Avoiding the Pitfalls of a “No” Environment in Your Dealership

 

Dealership “life” can be hectic. You find yourself putting out one fire after another, and it seems as if great chunks of time are devoured by customers, industry demands, product issues, meetings, management decisions and yes, even technology. How you and your management team choose to spend your time is critical; it sets the tone and the culture of your dealership environment.
 
Back when business was booming and sales were double what they are now, it was easy to make excuses and come up with reasons why things didn’t get done. Even now, however, while business is significantly slower, the same environment often continues, only with fewer people so things really may not get done.
 
As I perform compliance reviews in dealerships, I look for problem areas that need improvement. I often find that a big part of any solution can be found by determining the root cause of the problem. Below I’ve listed several pitfalls that I see frequently in dealerships. Think about your dealership and how it behaves and performs. Are you one the left side, or the “right” side, literally?  
 
Pitfalls
Solutions
No Time for developing processes, performing oversights, reviews, and approvals
 
Time is critical. Know where your employees’ time is spent. Know if managers implement processes, and take time for oversight and approvals. Use checklists and sign-off forms, if needed. Every deal jacket must be approved before the sale is finalized.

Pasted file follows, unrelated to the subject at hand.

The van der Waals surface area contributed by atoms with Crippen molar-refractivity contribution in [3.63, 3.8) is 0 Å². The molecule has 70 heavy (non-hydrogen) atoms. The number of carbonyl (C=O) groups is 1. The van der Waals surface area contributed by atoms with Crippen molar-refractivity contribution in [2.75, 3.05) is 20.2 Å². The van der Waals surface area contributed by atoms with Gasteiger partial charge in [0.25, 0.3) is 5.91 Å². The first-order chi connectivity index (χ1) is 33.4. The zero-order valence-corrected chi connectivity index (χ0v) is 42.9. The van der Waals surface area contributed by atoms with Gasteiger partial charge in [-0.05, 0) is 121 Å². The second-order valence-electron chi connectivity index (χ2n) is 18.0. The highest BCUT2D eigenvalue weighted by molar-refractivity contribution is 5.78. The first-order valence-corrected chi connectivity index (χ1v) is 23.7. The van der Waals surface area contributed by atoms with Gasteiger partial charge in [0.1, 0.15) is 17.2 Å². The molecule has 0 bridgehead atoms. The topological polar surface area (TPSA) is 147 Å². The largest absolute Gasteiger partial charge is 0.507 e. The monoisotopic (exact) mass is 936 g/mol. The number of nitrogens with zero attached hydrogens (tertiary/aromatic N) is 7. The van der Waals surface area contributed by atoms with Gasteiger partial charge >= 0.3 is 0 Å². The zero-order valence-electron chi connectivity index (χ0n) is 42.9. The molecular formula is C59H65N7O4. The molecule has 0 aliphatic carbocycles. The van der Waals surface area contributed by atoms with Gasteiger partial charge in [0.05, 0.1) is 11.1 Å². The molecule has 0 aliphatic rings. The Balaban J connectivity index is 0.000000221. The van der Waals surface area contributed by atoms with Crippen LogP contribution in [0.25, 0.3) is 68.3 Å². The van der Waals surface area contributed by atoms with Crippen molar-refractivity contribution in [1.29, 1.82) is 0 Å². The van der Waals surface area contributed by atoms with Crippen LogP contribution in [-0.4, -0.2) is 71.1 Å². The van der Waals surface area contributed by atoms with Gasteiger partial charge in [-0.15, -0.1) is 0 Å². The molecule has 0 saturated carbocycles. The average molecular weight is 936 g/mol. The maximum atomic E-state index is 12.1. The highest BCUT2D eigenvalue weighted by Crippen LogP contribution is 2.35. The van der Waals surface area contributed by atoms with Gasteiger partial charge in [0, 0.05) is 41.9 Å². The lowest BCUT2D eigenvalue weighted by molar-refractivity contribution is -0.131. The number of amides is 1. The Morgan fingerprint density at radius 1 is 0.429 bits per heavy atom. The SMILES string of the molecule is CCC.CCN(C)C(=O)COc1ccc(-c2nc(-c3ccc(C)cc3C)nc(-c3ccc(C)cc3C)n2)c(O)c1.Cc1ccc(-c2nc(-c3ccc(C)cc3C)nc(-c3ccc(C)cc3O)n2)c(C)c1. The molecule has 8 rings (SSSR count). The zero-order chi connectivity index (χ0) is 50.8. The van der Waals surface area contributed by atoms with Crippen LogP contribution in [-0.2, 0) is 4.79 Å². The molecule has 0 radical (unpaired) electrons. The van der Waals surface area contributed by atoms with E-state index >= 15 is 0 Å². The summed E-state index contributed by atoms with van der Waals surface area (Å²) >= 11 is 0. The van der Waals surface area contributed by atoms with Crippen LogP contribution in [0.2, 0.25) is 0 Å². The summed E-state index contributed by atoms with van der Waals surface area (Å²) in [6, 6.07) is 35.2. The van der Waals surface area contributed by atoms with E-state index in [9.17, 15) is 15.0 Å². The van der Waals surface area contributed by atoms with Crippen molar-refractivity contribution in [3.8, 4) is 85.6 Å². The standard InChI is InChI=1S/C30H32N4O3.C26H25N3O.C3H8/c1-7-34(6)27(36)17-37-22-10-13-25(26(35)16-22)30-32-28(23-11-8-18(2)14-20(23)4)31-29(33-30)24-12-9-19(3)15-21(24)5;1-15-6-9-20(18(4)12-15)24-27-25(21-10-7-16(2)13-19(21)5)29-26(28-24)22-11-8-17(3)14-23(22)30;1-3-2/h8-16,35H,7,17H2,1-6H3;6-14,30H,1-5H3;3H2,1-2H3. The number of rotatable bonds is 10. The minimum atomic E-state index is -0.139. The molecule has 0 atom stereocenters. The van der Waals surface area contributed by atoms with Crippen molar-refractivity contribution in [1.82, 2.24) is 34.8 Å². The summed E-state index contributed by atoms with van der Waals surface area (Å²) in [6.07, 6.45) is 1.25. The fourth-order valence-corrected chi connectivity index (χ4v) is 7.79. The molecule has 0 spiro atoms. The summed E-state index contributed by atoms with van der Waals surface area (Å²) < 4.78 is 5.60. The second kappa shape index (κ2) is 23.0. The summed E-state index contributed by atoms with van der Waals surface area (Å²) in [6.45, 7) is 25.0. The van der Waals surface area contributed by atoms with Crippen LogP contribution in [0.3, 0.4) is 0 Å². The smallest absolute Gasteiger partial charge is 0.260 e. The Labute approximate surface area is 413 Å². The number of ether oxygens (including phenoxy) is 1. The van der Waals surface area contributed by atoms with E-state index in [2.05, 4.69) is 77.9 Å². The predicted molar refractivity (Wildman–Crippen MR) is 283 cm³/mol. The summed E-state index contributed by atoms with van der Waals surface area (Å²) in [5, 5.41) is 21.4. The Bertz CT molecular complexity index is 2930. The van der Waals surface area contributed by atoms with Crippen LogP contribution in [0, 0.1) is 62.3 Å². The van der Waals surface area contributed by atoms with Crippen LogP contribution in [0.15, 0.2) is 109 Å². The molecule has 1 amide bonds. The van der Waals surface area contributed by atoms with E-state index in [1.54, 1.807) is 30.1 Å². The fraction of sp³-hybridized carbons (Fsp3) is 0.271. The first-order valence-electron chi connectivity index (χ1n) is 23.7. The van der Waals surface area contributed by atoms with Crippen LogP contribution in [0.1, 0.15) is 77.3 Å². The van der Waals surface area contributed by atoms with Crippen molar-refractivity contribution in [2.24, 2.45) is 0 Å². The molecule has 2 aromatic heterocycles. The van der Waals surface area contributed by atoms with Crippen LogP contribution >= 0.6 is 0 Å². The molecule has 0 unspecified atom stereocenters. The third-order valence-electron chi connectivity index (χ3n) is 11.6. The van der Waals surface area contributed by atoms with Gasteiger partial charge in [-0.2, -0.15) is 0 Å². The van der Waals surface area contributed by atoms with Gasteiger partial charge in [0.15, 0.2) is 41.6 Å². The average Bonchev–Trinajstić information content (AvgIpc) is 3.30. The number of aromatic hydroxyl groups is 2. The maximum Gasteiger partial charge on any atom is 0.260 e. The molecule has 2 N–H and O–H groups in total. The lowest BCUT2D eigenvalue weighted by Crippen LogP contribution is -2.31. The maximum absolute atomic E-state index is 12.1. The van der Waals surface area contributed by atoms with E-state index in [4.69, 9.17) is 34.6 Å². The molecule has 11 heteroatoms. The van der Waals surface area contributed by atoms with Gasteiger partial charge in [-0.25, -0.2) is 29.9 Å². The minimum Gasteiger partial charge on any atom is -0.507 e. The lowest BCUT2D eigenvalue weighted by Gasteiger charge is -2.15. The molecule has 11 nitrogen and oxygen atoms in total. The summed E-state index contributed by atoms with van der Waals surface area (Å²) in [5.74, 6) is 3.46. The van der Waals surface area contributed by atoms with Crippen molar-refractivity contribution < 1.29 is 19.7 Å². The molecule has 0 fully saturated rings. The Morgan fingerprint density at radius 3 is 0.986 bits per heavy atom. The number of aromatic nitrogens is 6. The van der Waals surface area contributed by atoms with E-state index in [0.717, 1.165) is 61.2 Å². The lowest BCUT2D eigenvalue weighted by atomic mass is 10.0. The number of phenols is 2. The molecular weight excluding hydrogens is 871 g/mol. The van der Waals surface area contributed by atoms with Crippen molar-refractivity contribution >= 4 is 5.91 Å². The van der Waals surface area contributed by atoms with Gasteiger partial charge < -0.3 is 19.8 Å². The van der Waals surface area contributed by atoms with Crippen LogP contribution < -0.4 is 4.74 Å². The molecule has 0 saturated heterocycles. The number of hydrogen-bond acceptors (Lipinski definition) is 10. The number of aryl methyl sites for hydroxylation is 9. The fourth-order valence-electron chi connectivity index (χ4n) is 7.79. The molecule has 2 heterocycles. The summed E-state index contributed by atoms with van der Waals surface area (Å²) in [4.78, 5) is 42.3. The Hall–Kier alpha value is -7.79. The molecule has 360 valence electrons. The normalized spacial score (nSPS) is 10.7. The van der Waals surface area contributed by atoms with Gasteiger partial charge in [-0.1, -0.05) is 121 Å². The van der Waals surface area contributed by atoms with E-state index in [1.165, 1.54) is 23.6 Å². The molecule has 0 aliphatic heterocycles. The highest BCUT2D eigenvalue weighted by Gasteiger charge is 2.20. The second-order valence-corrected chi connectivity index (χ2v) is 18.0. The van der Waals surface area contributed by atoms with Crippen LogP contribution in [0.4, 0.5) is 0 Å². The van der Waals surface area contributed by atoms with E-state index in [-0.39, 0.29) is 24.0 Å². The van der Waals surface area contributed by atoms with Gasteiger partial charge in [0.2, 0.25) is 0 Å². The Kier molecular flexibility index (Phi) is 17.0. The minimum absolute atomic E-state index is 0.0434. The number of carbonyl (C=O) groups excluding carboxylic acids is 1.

No knowledge of compliance issues, incentives rules and changes, industry enhancements, or factory receivables schedule balances
 
Knowledge is power. Know what your employees are doing. Delegate time and resources to have compliance reviews performed and study the results. Know your factory receivable balances (aged analysis) and have your controller explain them, if necessary. 
 
No communications between managers and staff, no sharing of knowledge, inadequate meetings, critical content is missing
 
Know what is critical and share it. Delegate a point-person to assimilate and communicate incentive bulletins and OEM announcements. Discuss them immediately at staff meetings. Organize/archive them for easy reference and future access.
No continuous training offered or required by staff
 
Incentives require daily awareness and regular “refresh” training. Require continuous training in selling skills, product knowledge, CRM, and new technology. Keep up with industry services that can help improve your business. Knowing the rules and tools is the “name of the game”. 
No accountability for actions, errors, unwanted behavior or bad practices
 
Communicate clear rules on expectations, company policies and ethics; tie performance to reward/penalty. Then execute them consistently. Employees who know the rules act accordingly.
 
Setting priorities, demonstrating discipline and executing can convert bad practices into desirable results. Now is the time to prepare for the comeback. So the goal should be to convert all your “Noes” to “Knows”.   
 
Sherralyn Peterson, automotive incentive specialist, with 30 years of automotive experience, helps dealerships prepare for audits, conducts compliance review, performs staff training and resolves incentive issues. For more information, call 312-310-8380, email speterson@sherralynpeterson.com, or visit www.sherralynpeterson.com.
 
 
 
 

 

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